In what ways does reading zombie comics or fiction represent a healthy working-through of issues related to mortality and other existential dreads such as loss of identity and/or security? Or is this hogwash, and zombie fare basically fulfills the same role for audience as other forms of “escapist entertainment”? 

Briefly, as a psychoanalyst [I should say that] the adolescent does not work through issues of aggression and alienation with these films. At least that is what I have learned. Rather, the films create a kind of release and roller coaster experience capitalizing on the “rush” and startle-response factor. The catch of these films is that the genre encourages a certain omnipotent revelry that enables the individual to feel less constricted by the demands of reality, i.e., school, parents, work, prohibition against violence, living in a world gone mad, etc.

Sounds like escapist content can be somewhat more profound and more problematic than pop culture discourse usually views it.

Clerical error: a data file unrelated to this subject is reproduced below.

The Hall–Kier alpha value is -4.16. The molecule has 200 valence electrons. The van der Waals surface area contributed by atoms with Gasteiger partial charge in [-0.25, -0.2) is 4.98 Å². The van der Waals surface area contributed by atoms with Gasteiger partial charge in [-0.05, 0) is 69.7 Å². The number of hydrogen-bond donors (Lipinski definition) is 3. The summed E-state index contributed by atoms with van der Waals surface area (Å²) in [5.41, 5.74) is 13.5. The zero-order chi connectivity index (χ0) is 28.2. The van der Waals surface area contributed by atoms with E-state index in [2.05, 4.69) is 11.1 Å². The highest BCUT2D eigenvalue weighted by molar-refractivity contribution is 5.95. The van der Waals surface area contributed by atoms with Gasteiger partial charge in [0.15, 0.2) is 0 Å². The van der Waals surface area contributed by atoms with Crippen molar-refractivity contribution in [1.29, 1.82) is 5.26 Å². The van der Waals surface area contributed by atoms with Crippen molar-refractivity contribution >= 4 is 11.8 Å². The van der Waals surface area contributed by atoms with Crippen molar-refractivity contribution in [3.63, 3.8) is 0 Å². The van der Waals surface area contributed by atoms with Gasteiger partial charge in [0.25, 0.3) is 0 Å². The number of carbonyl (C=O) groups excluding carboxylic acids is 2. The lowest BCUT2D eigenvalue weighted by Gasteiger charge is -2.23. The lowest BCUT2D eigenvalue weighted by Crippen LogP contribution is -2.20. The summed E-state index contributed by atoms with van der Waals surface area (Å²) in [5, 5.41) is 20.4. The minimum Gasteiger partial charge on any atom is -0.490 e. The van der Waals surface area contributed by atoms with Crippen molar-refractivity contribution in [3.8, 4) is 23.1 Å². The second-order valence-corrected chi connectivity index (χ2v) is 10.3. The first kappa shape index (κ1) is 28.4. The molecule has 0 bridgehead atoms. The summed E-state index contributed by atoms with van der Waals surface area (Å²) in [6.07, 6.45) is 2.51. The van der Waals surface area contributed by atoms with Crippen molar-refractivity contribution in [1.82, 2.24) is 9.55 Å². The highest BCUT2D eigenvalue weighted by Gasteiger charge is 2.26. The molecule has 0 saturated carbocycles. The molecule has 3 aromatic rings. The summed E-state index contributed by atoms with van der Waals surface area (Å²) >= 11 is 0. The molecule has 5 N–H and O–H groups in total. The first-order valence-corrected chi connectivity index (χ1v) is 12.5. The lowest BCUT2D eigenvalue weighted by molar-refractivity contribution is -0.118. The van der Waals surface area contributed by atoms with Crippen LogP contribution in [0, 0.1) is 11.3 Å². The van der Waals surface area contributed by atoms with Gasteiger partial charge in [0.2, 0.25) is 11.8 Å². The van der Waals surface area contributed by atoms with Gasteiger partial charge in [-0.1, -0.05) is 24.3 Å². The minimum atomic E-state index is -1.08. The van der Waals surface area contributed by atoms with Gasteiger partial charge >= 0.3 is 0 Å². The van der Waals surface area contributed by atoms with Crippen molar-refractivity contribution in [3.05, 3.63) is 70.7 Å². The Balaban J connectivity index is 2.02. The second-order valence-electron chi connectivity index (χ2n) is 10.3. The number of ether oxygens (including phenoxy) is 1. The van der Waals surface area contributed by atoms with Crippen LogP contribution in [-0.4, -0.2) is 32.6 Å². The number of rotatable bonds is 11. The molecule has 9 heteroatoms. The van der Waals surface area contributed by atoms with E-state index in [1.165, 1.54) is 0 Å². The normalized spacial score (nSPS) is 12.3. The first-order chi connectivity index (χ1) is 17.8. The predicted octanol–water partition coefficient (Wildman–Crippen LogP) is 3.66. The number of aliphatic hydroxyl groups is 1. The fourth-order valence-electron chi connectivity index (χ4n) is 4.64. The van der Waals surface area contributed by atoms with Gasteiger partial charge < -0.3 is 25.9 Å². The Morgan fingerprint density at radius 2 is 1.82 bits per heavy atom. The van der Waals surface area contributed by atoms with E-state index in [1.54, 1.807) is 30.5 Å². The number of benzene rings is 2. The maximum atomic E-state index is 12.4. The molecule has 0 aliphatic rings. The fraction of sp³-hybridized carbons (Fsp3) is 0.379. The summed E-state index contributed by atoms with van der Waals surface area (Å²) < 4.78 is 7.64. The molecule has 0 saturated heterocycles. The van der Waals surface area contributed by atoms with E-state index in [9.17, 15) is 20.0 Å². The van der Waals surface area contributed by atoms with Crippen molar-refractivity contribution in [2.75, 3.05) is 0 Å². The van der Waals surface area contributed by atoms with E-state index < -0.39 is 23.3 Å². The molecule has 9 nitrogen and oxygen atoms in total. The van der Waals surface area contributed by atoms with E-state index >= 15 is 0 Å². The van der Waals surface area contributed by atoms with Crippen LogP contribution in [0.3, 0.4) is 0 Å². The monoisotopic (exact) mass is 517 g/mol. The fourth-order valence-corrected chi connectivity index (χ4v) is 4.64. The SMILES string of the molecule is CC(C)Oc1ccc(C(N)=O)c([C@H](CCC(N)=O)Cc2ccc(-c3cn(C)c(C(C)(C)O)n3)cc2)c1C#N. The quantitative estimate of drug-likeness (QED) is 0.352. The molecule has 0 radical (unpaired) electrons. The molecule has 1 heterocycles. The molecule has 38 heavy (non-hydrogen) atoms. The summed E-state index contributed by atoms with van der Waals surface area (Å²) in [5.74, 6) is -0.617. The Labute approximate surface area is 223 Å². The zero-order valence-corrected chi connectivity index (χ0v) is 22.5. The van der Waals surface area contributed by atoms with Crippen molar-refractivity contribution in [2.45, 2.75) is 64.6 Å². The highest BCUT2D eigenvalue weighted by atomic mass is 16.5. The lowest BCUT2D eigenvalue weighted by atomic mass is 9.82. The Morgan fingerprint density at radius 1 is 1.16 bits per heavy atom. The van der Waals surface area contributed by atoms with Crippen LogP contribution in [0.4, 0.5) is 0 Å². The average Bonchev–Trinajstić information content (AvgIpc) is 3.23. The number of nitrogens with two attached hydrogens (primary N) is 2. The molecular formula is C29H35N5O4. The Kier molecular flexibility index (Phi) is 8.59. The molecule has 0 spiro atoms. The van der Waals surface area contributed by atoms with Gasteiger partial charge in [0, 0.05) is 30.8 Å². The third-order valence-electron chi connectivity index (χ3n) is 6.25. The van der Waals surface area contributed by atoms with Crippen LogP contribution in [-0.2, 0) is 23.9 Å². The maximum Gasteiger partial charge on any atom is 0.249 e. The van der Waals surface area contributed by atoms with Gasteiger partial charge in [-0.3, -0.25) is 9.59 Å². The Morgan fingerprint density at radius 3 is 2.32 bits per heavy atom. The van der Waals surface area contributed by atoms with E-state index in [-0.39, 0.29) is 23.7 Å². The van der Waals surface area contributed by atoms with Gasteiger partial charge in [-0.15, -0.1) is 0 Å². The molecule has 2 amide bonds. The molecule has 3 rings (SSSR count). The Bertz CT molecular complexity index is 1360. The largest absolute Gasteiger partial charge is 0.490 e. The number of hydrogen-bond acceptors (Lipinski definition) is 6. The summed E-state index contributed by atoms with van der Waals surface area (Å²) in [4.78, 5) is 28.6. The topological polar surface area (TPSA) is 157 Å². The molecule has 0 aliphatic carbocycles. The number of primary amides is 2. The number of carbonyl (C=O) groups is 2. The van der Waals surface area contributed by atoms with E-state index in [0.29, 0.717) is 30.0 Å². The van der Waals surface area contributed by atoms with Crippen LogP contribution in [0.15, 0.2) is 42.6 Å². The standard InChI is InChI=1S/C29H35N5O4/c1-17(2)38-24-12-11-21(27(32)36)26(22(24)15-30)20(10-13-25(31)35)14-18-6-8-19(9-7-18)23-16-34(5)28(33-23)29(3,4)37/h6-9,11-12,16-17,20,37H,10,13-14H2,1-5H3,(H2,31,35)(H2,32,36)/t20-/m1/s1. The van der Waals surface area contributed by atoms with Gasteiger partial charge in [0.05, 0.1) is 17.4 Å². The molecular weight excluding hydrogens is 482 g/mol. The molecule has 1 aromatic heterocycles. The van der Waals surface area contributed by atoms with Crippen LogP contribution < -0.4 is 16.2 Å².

It is both the worst nightmare and the greatest wish fulfillment, yet it offers titillation in place of introspection, escape in place of true confrontation of the deadening monsters of family and materialistic society. The function these films and genre serve is more of a communal nature, the bonding experienced of a shared nightmare, and knowing that at the end of the dream we are still alive.


Dr. Jack Schwartz is graduate, and faculty member, of the New Jersey Institute for Training in Psychoanalysis. He is a NAAP Nationally Certified Psychoanalyst, Licensed Clinical Social Worker and Certified Clinical Mental Health Counselor; he also served as the Senior Forensic Psychologist in Passaic County, New Jersey for over ten years, specializing in criminal investigations, probation and child custody issues. Dr. Schwartz maintains a private practice in Northern New Jersey, working with children, adolescents, couples and adults. He regularly lectures at national conferences on dream analysis, Post Traumatic Stress Disorder, and other matters related to the practice of psychoanalytic psychotherapy.

Senior editor of the NJ Society of Clinical Social Work (NJSCSW) newsletter The Forum and author of technical articles covering a broad spectrum of clinical issues, Dr. Schwartz has also written short fiction and a novel. He is available for presentations and treatment related matters; to contact him, please email or call 973-831-6868.